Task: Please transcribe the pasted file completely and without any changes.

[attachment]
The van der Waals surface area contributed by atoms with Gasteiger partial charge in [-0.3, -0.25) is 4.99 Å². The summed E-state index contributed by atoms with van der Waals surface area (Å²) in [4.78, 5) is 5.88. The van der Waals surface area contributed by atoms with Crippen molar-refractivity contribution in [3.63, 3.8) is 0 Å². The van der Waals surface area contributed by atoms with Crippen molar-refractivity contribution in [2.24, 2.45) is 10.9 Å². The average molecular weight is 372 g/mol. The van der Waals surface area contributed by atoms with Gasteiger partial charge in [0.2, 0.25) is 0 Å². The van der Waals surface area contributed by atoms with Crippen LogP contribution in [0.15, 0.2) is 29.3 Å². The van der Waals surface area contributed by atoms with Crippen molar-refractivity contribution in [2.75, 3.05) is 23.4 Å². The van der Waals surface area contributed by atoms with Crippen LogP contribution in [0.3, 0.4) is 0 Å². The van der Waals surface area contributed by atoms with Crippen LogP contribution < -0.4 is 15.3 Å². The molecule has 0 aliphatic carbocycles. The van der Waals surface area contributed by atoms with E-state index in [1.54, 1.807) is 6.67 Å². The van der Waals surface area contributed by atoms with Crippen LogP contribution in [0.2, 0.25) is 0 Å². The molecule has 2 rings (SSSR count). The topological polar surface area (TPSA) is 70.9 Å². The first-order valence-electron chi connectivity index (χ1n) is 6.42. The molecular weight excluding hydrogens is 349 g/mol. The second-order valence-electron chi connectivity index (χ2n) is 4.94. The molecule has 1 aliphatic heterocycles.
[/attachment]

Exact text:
The van der Waals surface area contributed by atoms with Gasteiger partial charge in [-0.3, -0.25) is 4.99 Å². The summed E-state index contributed by atoms with van der Waals surface area (Å²) in [4.78, 5) is 5.88. The van der Waals surface area contributed by atoms with Crippen molar-refractivity contribution in [3.63, 3.8) is 0 Å². The van der Waals surface area contributed by atoms with Crippen molar-refractivity contribution in [2.24, 2.45) is 10.9 Å². The average molecular weight is 372 g/mol. The van der Waals surface area contributed by atoms with Gasteiger partial charge in [0.2, 0.25) is 0 Å². The van der Waals surface area contributed by atoms with Crippen LogP contribution in [0.15, 0.2) is 29.3 Å². The van der Waals surface area contributed by atoms with Crippen molar-refractivity contribution in [2.75, 3.05) is 23.4 Å². The van der Waals surface area contributed by atoms with Crippen LogP contribution in [0.3, 0.4) is 0 Å². The van der Waals surface area contributed by atoms with Crippen LogP contribution < -0.4 is 15.3 Å². The molecule has 0 aliphatic carbocycles. The van der Waals surface area contributed by atoms with E-state index in [1.54, 1.807) is 6.67 Å². The van der Waals surface area contributed by atoms with Crippen LogP contribution in [0.2, 0.25) is 0 Å². The molecule has 2 rings (SSSR count). The topological polar surface area (TPSA) is 70.9 Å². The first-order valence-electron chi connectivity index (χ1n) is 6.42. The molecular weight excluding hydrogens is 349 g/mol. The second-order valence-electron chi connectivity index (χ2n) is 4.94. The molecule has 1 aliphatic heterocycles.